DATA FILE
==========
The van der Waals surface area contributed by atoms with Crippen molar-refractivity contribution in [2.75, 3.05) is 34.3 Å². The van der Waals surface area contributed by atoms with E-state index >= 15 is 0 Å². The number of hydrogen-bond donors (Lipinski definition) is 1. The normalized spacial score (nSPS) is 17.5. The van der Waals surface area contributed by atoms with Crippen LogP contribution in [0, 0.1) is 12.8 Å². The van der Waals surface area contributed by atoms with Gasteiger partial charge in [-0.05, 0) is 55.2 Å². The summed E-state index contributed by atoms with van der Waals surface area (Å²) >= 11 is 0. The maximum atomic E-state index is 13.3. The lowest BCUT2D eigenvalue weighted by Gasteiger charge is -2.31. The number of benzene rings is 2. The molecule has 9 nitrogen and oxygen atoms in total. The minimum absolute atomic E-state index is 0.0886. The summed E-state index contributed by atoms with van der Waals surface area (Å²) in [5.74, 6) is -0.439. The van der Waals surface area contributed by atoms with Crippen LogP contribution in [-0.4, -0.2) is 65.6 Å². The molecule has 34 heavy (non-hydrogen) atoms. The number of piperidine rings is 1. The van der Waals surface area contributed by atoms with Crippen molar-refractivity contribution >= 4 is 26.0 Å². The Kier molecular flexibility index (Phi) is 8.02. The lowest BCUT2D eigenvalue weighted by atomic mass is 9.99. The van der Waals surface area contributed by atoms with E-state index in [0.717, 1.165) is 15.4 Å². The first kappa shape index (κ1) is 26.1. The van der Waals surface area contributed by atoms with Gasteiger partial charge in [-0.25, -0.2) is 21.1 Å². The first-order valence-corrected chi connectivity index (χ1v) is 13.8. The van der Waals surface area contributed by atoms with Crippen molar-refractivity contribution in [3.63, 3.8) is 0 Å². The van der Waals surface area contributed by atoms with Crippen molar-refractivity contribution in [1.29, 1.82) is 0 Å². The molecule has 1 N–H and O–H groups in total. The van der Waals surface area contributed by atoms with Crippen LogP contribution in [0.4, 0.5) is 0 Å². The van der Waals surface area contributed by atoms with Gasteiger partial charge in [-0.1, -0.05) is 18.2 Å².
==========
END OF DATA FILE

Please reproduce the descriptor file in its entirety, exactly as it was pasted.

The van der Waals surface area contributed by atoms with Crippen molar-refractivity contribution in [2.75, 3.05) is 34.3 Å². The van der Waals surface area contributed by atoms with E-state index >= 15 is 0 Å². The number of hydrogen-bond donors (Lipinski definition) is 1. The normalized spacial score (nSPS) is 17.5. The van der Waals surface area contributed by atoms with Crippen LogP contribution in [0, 0.1) is 12.8 Å². The van der Waals surface area contributed by atoms with Gasteiger partial charge in [-0.05, 0) is 55.2 Å². The summed E-state index contributed by atoms with van der Waals surface area (Å²) >= 11 is 0. The maximum atomic E-state index is 13.3. The lowest BCUT2D eigenvalue weighted by Gasteiger charge is -2.31. The number of benzene rings is 2. The molecule has 9 nitrogen and oxygen atoms in total. The minimum absolute atomic E-state index is 0.0886. The summed E-state index contributed by atoms with van der Waals surface area (Å²) in [5.74, 6) is -0.439. The van der Waals surface area contributed by atoms with Crippen LogP contribution in [-0.4, -0.2) is 65.6 Å². The molecule has 34 heavy (non-hydrogen) atoms. The number of piperidine rings is 1. The van der Waals surface area contributed by atoms with Crippen molar-refractivity contribution >= 4 is 26.0 Å². The Kier molecular flexibility index (Phi) is 8.02. The lowest BCUT2D eigenvalue weighted by atomic mass is 9.99. The van der Waals surface area contributed by atoms with E-state index in [0.717, 1.165) is 15.4 Å². The first kappa shape index (κ1) is 26.1. The van der Waals surface area contributed by atoms with Gasteiger partial charge in [-0.25, -0.2) is 21.1 Å². The first-order valence-corrected chi connectivity index (χ1v) is 13.8. The van der Waals surface area contributed by atoms with Crippen molar-refractivity contribution in [3.63, 3.8) is 0 Å². The van der Waals surface area contributed by atoms with Crippen molar-refractivity contribution in [1.29, 1.82) is 0 Å². The molecule has 1 N–H and O–H groups in total. The van der Waals surface area contributed by atoms with Crippen LogP contribution in [0.4, 0.5) is 0 Å². The van der Waals surface area contributed by atoms with Gasteiger partial charge in [-0.1, -0.05) is 18.2 Å².